By Shweta Bhandral
Everything had been going well for Ruby Ahluwalia. The daughter of a police officer brought up in the hills of Uttarakhand, she had joined the civil services in 1986, travelled extensively, and raised a family.
Then, in 2009, Ruby was diagnosed with stage-three cancer.
While undergoing treatment at Tata Cancer Hospital, Mumbai, what struck Ruby, who is the Principal Financial Advisor and Chief Accounts Officer, Central Railways, was the plight of fellow cancer patients who did not have the resources she did. “I saw people sitting on the floor of the hospital with no hope in their eyes… Those eyes would haunt me.”
It took Ruby three years to beat cancer. As soon as she was on her feet, she launched her NGO, Sanjeevani Life Beyond Cancer, in collaboration with Tata Cancer Hospital, to work with underprivileged cancer patients.
“The first project we launched was ‘Can Sahayogi’. Doctors spend just a few minutes with patients, so I decided that I would be there for patients as soon as they came out of the OPD,” the 57-year-old narrates.
Sanjeevani navigates patients through the hospital process, emotionally supports them and helps them with their stay in the city. “If there is a shortage of funds, which is normally the case, Sanjeevani assists them in the paperwork to avail the funds made available by the government or various trusts for cancer patients,” says Ruby.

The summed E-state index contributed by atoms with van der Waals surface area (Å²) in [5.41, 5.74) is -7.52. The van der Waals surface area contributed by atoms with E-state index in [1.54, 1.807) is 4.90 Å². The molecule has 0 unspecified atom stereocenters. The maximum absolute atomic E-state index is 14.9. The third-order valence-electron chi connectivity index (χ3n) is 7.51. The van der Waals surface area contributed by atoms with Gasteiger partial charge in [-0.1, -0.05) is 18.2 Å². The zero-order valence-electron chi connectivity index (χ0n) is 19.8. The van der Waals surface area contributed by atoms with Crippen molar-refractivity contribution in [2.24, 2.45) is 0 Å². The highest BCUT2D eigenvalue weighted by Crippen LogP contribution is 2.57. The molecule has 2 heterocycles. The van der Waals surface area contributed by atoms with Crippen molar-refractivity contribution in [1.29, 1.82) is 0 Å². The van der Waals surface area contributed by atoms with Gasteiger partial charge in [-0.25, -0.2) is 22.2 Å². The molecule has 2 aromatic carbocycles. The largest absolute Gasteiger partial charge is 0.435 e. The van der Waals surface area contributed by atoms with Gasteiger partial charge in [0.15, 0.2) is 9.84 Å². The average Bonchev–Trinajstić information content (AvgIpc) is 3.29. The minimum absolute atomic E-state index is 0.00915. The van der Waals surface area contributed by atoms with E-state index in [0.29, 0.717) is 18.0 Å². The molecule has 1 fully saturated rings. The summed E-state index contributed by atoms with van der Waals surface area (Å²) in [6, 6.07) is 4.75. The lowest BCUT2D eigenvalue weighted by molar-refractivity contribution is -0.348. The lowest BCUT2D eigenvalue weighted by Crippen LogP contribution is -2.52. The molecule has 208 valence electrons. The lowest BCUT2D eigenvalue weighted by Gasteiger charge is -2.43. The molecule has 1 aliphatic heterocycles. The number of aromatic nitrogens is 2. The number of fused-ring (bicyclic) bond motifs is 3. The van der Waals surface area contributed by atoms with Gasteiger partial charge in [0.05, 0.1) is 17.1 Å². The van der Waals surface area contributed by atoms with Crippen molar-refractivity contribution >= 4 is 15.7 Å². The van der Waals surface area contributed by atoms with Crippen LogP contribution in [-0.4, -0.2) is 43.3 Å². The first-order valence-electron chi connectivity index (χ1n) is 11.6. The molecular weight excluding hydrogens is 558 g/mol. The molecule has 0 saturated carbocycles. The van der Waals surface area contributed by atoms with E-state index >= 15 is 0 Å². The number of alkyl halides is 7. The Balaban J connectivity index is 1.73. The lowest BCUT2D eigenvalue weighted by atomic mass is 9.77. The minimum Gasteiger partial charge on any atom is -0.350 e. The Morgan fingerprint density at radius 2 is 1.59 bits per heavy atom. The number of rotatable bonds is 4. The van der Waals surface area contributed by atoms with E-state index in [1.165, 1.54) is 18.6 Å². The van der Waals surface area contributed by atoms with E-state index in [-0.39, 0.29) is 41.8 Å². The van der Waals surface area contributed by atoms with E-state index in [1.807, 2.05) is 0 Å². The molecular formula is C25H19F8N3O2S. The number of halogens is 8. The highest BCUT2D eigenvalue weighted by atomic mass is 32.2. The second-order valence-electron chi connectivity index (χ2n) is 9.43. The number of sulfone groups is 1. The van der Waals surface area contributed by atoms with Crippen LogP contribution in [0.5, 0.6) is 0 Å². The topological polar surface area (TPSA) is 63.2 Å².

The Can Sahayogi project now runs in 14 cities of 10 states, hand-holding 2.2 lakh cancer patients.
Soon, Ruby realised that with her job responsibilities at the Central Railways, she could not be available all the time for Sanjeevani. There was a need to hire trained cancer caregivers, but there was no programme to prepare people for a niche role such as this. Hence, she wrote her own curriculum for a four-month course called ‘Can Saarthi’. Sanjeevani has trained six batches so far.
Next, she launched the ‘Satori’ awareness programme to educate cancer patients on how to raise their immunity levels. Then came ‘Can Chetna’ and ‘Can Varta’ to inspire patients to build their lives and health once again.
With COVID spreading like wildfire in Mumbai, things have become worse for cancer patients. Treatment plans have altered or come to a halt; many are not able to reach their hospitals for check-ups. To address their anxiety, Sanjeevani handles over 700 calls a day, besides daily online sessions for over 200 persons at a time.
“We compromise our immunity by suppressing emotions, desires, anger and anxiety. This builds toxicity and is a conducive environment for lifestyle diseases from hypertension to cancer,” says Ruby, whose book on the subject, Fragrance of a Wild Soul, launched in March.
First published as part of a three-part series ‘Power and Passion’ on women bureaucrats in eShe’s June 2020 issue
Syndicated to Money Control